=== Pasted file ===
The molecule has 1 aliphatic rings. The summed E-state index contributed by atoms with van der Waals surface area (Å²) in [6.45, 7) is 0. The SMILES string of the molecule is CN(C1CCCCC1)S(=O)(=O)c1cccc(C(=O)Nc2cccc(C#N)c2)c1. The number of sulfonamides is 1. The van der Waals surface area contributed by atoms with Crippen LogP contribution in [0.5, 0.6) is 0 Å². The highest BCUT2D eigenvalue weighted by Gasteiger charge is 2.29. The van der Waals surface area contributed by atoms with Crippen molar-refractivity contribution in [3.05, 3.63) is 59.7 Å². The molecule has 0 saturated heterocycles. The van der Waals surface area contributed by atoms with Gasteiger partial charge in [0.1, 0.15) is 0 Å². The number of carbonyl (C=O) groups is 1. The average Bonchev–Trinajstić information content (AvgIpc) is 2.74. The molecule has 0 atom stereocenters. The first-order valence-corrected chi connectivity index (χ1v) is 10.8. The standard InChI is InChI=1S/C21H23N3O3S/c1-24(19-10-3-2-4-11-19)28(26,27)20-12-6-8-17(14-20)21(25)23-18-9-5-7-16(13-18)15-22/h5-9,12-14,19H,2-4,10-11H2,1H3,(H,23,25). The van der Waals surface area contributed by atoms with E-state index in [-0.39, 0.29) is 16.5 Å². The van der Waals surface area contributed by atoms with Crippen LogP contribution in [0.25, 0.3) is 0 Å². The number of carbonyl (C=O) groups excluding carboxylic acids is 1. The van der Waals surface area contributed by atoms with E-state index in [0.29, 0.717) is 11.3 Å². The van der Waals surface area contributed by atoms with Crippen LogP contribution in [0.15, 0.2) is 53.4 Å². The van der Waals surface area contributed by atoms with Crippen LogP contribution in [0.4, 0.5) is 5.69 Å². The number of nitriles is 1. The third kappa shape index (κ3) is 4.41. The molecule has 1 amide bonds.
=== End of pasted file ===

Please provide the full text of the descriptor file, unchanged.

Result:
The molecule has 1 aliphatic rings. The summed E-state index contributed by atoms with van der Waals surface area (Å²) in [6.45, 7) is 0. The SMILES string of the molecule is CN(C1CCCCC1)S(=O)(=O)c1cccc(C(=O)Nc2cccc(C#N)c2)c1. The number of sulfonamides is 1. The van der Waals surface area contributed by atoms with Crippen LogP contribution in [0.5, 0.6) is 0 Å². The highest BCUT2D eigenvalue weighted by Gasteiger charge is 2.29. The van der Waals surface area contributed by atoms with Crippen molar-refractivity contribution in [3.05, 3.63) is 59.7 Å². The molecule has 0 saturated heterocycles. The van der Waals surface area contributed by atoms with Gasteiger partial charge in [0.1, 0.15) is 0 Å². The number of carbonyl (C=O) groups is 1. The average Bonchev–Trinajstić information content (AvgIpc) is 2.74. The molecule has 0 atom stereocenters. The first-order valence-corrected chi connectivity index (χ1v) is 10.8. The standard InChI is InChI=1S/C21H23N3O3S/c1-24(19-10-3-2-4-11-19)28(26,27)20-12-6-8-17(14-20)21(25)23-18-9-5-7-16(13-18)15-22/h5-9,12-14,19H,2-4,10-11H2,1H3,(H,23,25). The van der Waals surface area contributed by atoms with E-state index in [-0.39, 0.29) is 16.5 Å². The van der Waals surface area contributed by atoms with Crippen LogP contribution in [0.25, 0.3) is 0 Å². The number of carbonyl (C=O) groups excluding carboxylic acids is 1. The van der Waals surface area contributed by atoms with E-state index in [0.29, 0.717) is 11.3 Å². The van der Waals surface area contributed by atoms with Crippen LogP contribution in [0.15, 0.2) is 53.4 Å². The van der Waals surface area contributed by atoms with Crippen LogP contribution in [0.4, 0.5) is 5.69 Å². The number of nitriles is 1. The third kappa shape index (κ3) is 4.41. The molecule has 1 amide bonds.